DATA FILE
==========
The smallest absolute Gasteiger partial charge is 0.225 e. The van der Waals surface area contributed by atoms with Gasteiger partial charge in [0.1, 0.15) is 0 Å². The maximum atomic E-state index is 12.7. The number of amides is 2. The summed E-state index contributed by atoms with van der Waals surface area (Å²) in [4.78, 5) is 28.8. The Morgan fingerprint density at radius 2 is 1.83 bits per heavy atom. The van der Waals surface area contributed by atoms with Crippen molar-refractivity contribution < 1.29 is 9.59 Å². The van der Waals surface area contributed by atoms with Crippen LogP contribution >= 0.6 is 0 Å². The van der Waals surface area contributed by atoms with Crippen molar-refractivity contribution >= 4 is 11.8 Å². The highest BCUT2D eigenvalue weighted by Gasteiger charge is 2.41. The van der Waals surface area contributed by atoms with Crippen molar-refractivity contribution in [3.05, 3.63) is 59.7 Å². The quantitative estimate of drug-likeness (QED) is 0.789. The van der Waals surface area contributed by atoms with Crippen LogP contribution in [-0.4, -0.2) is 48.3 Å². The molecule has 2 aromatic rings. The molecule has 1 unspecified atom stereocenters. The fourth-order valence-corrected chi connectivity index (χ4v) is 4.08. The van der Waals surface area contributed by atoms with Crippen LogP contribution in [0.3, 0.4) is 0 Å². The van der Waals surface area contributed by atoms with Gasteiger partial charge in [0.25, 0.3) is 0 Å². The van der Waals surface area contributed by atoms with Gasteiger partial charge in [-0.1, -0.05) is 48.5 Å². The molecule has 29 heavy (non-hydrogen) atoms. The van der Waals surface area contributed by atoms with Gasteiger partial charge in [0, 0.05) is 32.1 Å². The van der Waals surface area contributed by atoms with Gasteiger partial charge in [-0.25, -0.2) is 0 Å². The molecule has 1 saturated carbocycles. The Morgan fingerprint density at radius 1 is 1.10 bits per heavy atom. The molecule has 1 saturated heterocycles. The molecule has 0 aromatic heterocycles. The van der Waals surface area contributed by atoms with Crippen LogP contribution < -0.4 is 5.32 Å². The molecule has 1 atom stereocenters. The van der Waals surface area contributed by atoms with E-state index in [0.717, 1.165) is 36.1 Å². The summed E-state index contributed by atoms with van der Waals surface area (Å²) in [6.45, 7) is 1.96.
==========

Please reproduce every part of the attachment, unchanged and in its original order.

The smallest absolute Gasteiger partial charge is 0.225 e. The van der Waals surface area contributed by atoms with Gasteiger partial charge in [0.1, 0.15) is 0 Å². The maximum atomic E-state index is 12.7. The number of amides is 2. The summed E-state index contributed by atoms with van der Waals surface area (Å²) in [4.78, 5) is 28.8. The Morgan fingerprint density at radius 2 is 1.83 bits per heavy atom. The van der Waals surface area contributed by atoms with Crippen molar-refractivity contribution < 1.29 is 9.59 Å². The van der Waals surface area contributed by atoms with Crippen LogP contribution >= 0.6 is 0 Å². The van der Waals surface area contributed by atoms with Crippen molar-refractivity contribution >= 4 is 11.8 Å². The highest BCUT2D eigenvalue weighted by Gasteiger charge is 2.41. The van der Waals surface area contributed by atoms with Crippen molar-refractivity contribution in [3.05, 3.63) is 59.7 Å². The quantitative estimate of drug-likeness (QED) is 0.789. The van der Waals surface area contributed by atoms with Crippen LogP contribution in [-0.4, -0.2) is 48.3 Å². The molecule has 2 aromatic rings. The molecule has 1 unspecified atom stereocenters. The fourth-order valence-corrected chi connectivity index (χ4v) is 4.08. The van der Waals surface area contributed by atoms with Crippen LogP contribution in [0.3, 0.4) is 0 Å². The van der Waals surface area contributed by atoms with Gasteiger partial charge in [0.25, 0.3) is 0 Å². The van der Waals surface area contributed by atoms with Gasteiger partial charge in [-0.1, -0.05) is 48.5 Å². The molecule has 29 heavy (non-hydrogen) atoms. The van der Waals surface area contributed by atoms with Gasteiger partial charge in [0, 0.05) is 32.1 Å². The van der Waals surface area contributed by atoms with Gasteiger partial charge in [-0.25, -0.2) is 0 Å². The molecule has 1 saturated carbocycles. The Morgan fingerprint density at radius 1 is 1.10 bits per heavy atom. The molecule has 1 saturated heterocycles. The molecule has 0 aromatic heterocycles. The van der Waals surface area contributed by atoms with Crippen LogP contribution < -0.4 is 5.32 Å². The molecule has 1 atom stereocenters. The van der Waals surface area contributed by atoms with E-state index in [0.717, 1.165) is 36.1 Å². The summed E-state index contributed by atoms with van der Waals surface area (Å²) in [6.45, 7) is 1.96.